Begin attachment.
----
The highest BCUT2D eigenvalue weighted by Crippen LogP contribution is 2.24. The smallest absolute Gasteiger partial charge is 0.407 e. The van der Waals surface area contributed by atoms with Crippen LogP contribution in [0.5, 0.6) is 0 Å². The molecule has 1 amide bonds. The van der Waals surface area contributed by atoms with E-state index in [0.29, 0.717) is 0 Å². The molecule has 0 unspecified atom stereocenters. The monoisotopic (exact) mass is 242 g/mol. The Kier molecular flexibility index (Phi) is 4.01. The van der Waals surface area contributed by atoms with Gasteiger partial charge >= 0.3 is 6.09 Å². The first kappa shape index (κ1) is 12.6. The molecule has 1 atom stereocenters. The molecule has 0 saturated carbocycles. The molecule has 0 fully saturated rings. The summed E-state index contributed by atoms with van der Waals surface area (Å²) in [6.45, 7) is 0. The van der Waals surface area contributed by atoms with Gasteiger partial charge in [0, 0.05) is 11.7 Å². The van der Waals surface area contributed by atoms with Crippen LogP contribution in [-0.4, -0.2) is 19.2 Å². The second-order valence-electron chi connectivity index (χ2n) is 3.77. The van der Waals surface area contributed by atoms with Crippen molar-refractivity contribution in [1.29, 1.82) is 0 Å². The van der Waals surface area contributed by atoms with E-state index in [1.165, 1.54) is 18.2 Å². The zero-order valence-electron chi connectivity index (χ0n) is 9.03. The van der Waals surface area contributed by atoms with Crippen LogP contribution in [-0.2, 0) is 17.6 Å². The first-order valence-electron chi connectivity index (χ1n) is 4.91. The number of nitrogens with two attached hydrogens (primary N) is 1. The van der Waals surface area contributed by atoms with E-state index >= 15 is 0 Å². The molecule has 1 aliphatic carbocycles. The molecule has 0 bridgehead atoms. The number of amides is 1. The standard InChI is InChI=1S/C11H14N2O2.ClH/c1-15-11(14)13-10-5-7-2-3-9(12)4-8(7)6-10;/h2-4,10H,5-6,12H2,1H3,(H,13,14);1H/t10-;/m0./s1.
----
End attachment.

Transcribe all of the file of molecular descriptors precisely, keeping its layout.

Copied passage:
The highest BCUT2D eigenvalue weighted by Crippen LogP contribution is 2.24. The smallest absolute Gasteiger partial charge is 0.407 e. The van der Waals surface area contributed by atoms with Crippen LogP contribution in [0.5, 0.6) is 0 Å². The molecule has 1 amide bonds. The van der Waals surface area contributed by atoms with E-state index in [0.29, 0.717) is 0 Å². The molecule has 0 unspecified atom stereocenters. The monoisotopic (exact) mass is 242 g/mol. The Kier molecular flexibility index (Phi) is 4.01. The van der Waals surface area contributed by atoms with Gasteiger partial charge >= 0.3 is 6.09 Å². The first kappa shape index (κ1) is 12.6. The molecule has 1 atom stereocenters. The molecule has 0 saturated carbocycles. The molecule has 0 fully saturated rings. The summed E-state index contributed by atoms with van der Waals surface area (Å²) in [6.45, 7) is 0. The van der Waals surface area contributed by atoms with Gasteiger partial charge in [0, 0.05) is 11.7 Å². The van der Waals surface area contributed by atoms with Crippen LogP contribution in [-0.4, -0.2) is 19.2 Å². The second-order valence-electron chi connectivity index (χ2n) is 3.77. The van der Waals surface area contributed by atoms with Crippen molar-refractivity contribution in [1.29, 1.82) is 0 Å². The van der Waals surface area contributed by atoms with E-state index in [1.165, 1.54) is 18.2 Å². The zero-order valence-electron chi connectivity index (χ0n) is 9.03. The van der Waals surface area contributed by atoms with Crippen LogP contribution in [-0.2, 0) is 17.6 Å². The first-order valence-electron chi connectivity index (χ1n) is 4.91. The number of nitrogens with two attached hydrogens (primary N) is 1. The van der Waals surface area contributed by atoms with E-state index >= 15 is 0 Å². The molecule has 1 aliphatic carbocycles. The molecule has 0 bridgehead atoms. The number of amides is 1. The standard InChI is InChI=1S/C11H14N2O2.ClH/c1-15-11(14)13-10-5-7-2-3-9(12)4-8(7)6-10;/h2-4,10H,5-6,12H2,1H3,(H,13,14);1H/t10-;/m0./s1.